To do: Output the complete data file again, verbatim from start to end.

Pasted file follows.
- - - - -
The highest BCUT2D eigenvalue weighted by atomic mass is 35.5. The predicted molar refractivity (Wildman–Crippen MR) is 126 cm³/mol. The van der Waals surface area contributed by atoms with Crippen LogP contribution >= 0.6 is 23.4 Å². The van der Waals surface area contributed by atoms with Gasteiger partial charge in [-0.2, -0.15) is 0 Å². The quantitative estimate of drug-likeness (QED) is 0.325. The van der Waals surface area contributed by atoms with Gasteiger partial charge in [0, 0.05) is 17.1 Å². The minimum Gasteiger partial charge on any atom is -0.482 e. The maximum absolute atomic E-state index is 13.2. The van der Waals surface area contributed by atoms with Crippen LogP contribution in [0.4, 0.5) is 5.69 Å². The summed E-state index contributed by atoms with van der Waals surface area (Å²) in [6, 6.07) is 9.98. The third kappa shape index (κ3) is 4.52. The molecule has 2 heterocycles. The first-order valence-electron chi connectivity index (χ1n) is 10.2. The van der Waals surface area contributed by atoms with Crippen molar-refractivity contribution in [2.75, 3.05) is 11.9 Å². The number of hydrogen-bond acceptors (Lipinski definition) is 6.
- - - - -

The highest BCUT2D eigenvalue weighted by atomic mass is 35.5. The predicted molar refractivity (Wildman–Crippen MR) is 126 cm³/mol. The van der Waals surface area contributed by atoms with Crippen LogP contribution >= 0.6 is 23.4 Å². The van der Waals surface area contributed by atoms with Gasteiger partial charge in [-0.2, -0.15) is 0 Å². The quantitative estimate of drug-likeness (QED) is 0.325. The van der Waals surface area contributed by atoms with Gasteiger partial charge in [0, 0.05) is 17.1 Å². The minimum Gasteiger partial charge on any atom is -0.482 e. The maximum absolute atomic E-state index is 13.2. The van der Waals surface area contributed by atoms with Crippen LogP contribution in [0.4, 0.5) is 5.69 Å². The summed E-state index contributed by atoms with van der Waals surface area (Å²) in [6, 6.07) is 9.98. The third kappa shape index (κ3) is 4.52. The molecule has 2 heterocycles. The first-order valence-electron chi connectivity index (χ1n) is 10.2. The van der Waals surface area contributed by atoms with Crippen molar-refractivity contribution in [2.75, 3.05) is 11.9 Å². The number of hydrogen-bond acceptors (Lipinski definition) is 6.